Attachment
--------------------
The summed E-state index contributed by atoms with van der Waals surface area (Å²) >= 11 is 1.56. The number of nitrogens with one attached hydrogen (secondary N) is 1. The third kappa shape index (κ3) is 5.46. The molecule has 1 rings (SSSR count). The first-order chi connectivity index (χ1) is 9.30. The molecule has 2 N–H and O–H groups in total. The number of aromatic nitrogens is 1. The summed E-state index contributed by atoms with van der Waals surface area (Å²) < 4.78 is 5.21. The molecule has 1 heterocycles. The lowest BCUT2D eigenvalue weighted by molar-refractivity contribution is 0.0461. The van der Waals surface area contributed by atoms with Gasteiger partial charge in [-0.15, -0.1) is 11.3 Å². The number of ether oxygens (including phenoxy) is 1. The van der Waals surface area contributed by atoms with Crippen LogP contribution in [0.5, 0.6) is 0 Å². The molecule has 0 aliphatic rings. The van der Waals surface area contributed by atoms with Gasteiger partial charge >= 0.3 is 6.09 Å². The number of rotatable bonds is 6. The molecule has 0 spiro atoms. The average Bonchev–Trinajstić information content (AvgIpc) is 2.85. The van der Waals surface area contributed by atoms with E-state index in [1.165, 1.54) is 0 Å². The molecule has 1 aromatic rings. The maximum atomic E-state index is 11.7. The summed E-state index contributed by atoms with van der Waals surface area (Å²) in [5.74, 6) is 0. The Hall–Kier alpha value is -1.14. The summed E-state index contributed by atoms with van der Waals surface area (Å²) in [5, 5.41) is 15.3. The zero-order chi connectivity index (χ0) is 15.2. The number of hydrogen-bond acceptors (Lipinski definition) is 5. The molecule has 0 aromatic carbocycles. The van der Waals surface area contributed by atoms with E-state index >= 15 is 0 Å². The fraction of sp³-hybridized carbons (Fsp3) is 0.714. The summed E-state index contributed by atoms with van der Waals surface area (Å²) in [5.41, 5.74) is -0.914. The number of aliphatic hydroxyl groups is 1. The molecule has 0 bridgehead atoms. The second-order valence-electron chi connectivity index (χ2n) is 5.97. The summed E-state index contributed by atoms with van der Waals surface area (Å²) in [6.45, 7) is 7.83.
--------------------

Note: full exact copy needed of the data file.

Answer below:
The summed E-state index contributed by atoms with van der Waals surface area (Å²) >= 11 is 1.56. The number of nitrogens with one attached hydrogen (secondary N) is 1. The third kappa shape index (κ3) is 5.46. The molecule has 1 rings (SSSR count). The first-order chi connectivity index (χ1) is 9.30. The molecule has 2 N–H and O–H groups in total. The number of aromatic nitrogens is 1. The summed E-state index contributed by atoms with van der Waals surface area (Å²) < 4.78 is 5.21. The molecule has 1 heterocycles. The lowest BCUT2D eigenvalue weighted by molar-refractivity contribution is 0.0461. The van der Waals surface area contributed by atoms with Gasteiger partial charge in [-0.15, -0.1) is 11.3 Å². The number of ether oxygens (including phenoxy) is 1. The van der Waals surface area contributed by atoms with Crippen LogP contribution in [0.5, 0.6) is 0 Å². The molecule has 0 aliphatic rings. The van der Waals surface area contributed by atoms with Gasteiger partial charge >= 0.3 is 6.09 Å². The number of rotatable bonds is 6. The molecule has 0 spiro atoms. The average Bonchev–Trinajstić information content (AvgIpc) is 2.85. The van der Waals surface area contributed by atoms with E-state index in [1.165, 1.54) is 0 Å². The molecule has 1 aromatic rings. The maximum atomic E-state index is 11.7. The summed E-state index contributed by atoms with van der Waals surface area (Å²) in [5.74, 6) is 0. The Hall–Kier alpha value is -1.14. The summed E-state index contributed by atoms with van der Waals surface area (Å²) in [5, 5.41) is 15.3. The zero-order chi connectivity index (χ0) is 15.2. The number of hydrogen-bond acceptors (Lipinski definition) is 5. The molecule has 0 aromatic carbocycles. The van der Waals surface area contributed by atoms with E-state index >= 15 is 0 Å². The fraction of sp³-hybridized carbons (Fsp3) is 0.714. The summed E-state index contributed by atoms with van der Waals surface area (Å²) in [5.41, 5.74) is -0.914. The number of aliphatic hydroxyl groups is 1. The molecule has 0 bridgehead atoms. The second-order valence-electron chi connectivity index (χ2n) is 5.97. The summed E-state index contributed by atoms with van der Waals surface area (Å²) in [6.45, 7) is 7.83.